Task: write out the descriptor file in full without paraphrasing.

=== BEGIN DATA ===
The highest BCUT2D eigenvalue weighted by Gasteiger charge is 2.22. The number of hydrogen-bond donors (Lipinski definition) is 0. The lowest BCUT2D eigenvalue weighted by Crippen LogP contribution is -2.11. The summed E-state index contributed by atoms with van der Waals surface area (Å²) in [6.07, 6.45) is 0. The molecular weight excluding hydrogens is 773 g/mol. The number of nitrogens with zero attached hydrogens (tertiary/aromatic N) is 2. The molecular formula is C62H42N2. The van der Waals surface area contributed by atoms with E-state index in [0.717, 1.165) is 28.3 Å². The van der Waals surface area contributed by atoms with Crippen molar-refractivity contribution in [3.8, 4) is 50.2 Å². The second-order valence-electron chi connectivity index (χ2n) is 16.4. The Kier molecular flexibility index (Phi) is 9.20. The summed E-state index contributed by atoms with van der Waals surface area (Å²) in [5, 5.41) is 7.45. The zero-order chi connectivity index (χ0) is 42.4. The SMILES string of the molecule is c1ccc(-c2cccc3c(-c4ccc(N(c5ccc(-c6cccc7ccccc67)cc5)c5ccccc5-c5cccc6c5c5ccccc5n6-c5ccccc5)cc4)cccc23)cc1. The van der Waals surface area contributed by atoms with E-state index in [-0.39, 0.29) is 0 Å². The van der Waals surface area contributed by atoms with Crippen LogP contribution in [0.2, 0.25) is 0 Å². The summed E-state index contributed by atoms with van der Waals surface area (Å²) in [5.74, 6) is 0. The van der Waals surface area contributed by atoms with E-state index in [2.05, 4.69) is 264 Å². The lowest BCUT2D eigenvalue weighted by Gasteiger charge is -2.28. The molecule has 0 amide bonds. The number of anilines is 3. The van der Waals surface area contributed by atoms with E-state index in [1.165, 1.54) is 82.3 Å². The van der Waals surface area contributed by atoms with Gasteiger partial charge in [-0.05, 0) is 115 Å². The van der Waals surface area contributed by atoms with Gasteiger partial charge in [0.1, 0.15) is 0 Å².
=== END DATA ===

The highest BCUT2D eigenvalue weighted by Gasteiger charge is 2.22. The number of hydrogen-bond donors (Lipinski definition) is 0. The lowest BCUT2D eigenvalue weighted by Crippen LogP contribution is -2.11. The summed E-state index contributed by atoms with van der Waals surface area (Å²) in [6.07, 6.45) is 0. The molecular weight excluding hydrogens is 773 g/mol. The number of nitrogens with zero attached hydrogens (tertiary/aromatic N) is 2. The molecular formula is C62H42N2. The van der Waals surface area contributed by atoms with E-state index in [0.717, 1.165) is 28.3 Å². The van der Waals surface area contributed by atoms with Crippen molar-refractivity contribution in [3.8, 4) is 50.2 Å². The second-order valence-electron chi connectivity index (χ2n) is 16.4. The Kier molecular flexibility index (Phi) is 9.20. The summed E-state index contributed by atoms with van der Waals surface area (Å²) in [5, 5.41) is 7.45. The zero-order chi connectivity index (χ0) is 42.4. The SMILES string of the molecule is c1ccc(-c2cccc3c(-c4ccc(N(c5ccc(-c6cccc7ccccc67)cc5)c5ccccc5-c5cccc6c5c5ccccc5n6-c5ccccc5)cc4)cccc23)cc1. The van der Waals surface area contributed by atoms with E-state index in [-0.39, 0.29) is 0 Å². The van der Waals surface area contributed by atoms with Crippen LogP contribution in [0.2, 0.25) is 0 Å². The summed E-state index contributed by atoms with van der Waals surface area (Å²) in [5.74, 6) is 0. The van der Waals surface area contributed by atoms with E-state index in [2.05, 4.69) is 264 Å². The lowest BCUT2D eigenvalue weighted by Gasteiger charge is -2.28. The molecule has 0 amide bonds. The number of anilines is 3. The van der Waals surface area contributed by atoms with E-state index in [1.165, 1.54) is 82.3 Å². The van der Waals surface area contributed by atoms with Gasteiger partial charge in [-0.05, 0) is 115 Å². The van der Waals surface area contributed by atoms with Gasteiger partial charge in [0.1, 0.15) is 0 Å².